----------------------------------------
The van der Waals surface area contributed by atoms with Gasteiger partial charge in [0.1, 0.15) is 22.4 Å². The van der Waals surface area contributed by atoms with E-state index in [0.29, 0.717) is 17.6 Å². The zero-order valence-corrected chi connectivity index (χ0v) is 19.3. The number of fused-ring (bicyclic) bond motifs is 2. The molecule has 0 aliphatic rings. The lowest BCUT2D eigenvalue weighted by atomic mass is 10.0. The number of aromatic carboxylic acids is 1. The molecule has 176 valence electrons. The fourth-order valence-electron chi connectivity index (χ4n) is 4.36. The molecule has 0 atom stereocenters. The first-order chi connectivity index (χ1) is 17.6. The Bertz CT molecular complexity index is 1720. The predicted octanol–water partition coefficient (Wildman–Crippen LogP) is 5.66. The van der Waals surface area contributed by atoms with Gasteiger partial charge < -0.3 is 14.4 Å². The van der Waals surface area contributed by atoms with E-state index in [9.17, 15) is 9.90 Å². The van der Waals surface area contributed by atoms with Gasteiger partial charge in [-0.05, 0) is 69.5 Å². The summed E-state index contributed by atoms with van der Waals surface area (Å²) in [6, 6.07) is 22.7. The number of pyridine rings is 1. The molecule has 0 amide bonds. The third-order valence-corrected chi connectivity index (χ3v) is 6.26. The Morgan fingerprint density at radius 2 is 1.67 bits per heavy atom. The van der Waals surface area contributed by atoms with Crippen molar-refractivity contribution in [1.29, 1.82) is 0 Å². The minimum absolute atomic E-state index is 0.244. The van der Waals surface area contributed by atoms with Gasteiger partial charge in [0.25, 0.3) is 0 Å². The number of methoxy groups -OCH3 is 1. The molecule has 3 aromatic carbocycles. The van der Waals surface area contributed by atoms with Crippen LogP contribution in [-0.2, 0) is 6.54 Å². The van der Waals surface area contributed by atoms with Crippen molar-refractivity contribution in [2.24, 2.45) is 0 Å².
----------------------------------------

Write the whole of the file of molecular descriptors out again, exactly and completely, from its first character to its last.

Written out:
The van der Waals surface area contributed by atoms with Gasteiger partial charge in [0.1, 0.15) is 22.4 Å². The van der Waals surface area contributed by atoms with E-state index in [0.29, 0.717) is 17.6 Å². The zero-order valence-corrected chi connectivity index (χ0v) is 19.3. The number of fused-ring (bicyclic) bond motifs is 2. The molecule has 0 aliphatic rings. The lowest BCUT2D eigenvalue weighted by atomic mass is 10.0. The number of aromatic carboxylic acids is 1. The molecule has 176 valence electrons. The fourth-order valence-electron chi connectivity index (χ4n) is 4.36. The molecule has 0 atom stereocenters. The first-order chi connectivity index (χ1) is 17.6. The Bertz CT molecular complexity index is 1720. The predicted octanol–water partition coefficient (Wildman–Crippen LogP) is 5.66. The van der Waals surface area contributed by atoms with Gasteiger partial charge < -0.3 is 14.4 Å². The van der Waals surface area contributed by atoms with E-state index in [9.17, 15) is 9.90 Å². The van der Waals surface area contributed by atoms with Gasteiger partial charge in [-0.05, 0) is 69.5 Å². The summed E-state index contributed by atoms with van der Waals surface area (Å²) in [6, 6.07) is 22.7. The number of pyridine rings is 1. The molecule has 0 amide bonds. The third-order valence-corrected chi connectivity index (χ3v) is 6.26. The Morgan fingerprint density at radius 2 is 1.67 bits per heavy atom. The van der Waals surface area contributed by atoms with Crippen molar-refractivity contribution in [1.29, 1.82) is 0 Å². The minimum absolute atomic E-state index is 0.244. The van der Waals surface area contributed by atoms with Gasteiger partial charge in [0.25, 0.3) is 0 Å². The number of methoxy groups -OCH3 is 1. The molecule has 3 aromatic carbocycles. The van der Waals surface area contributed by atoms with Crippen LogP contribution in [-0.2, 0) is 6.54 Å². The van der Waals surface area contributed by atoms with Crippen molar-refractivity contribution in [2.24, 2.45) is 0 Å².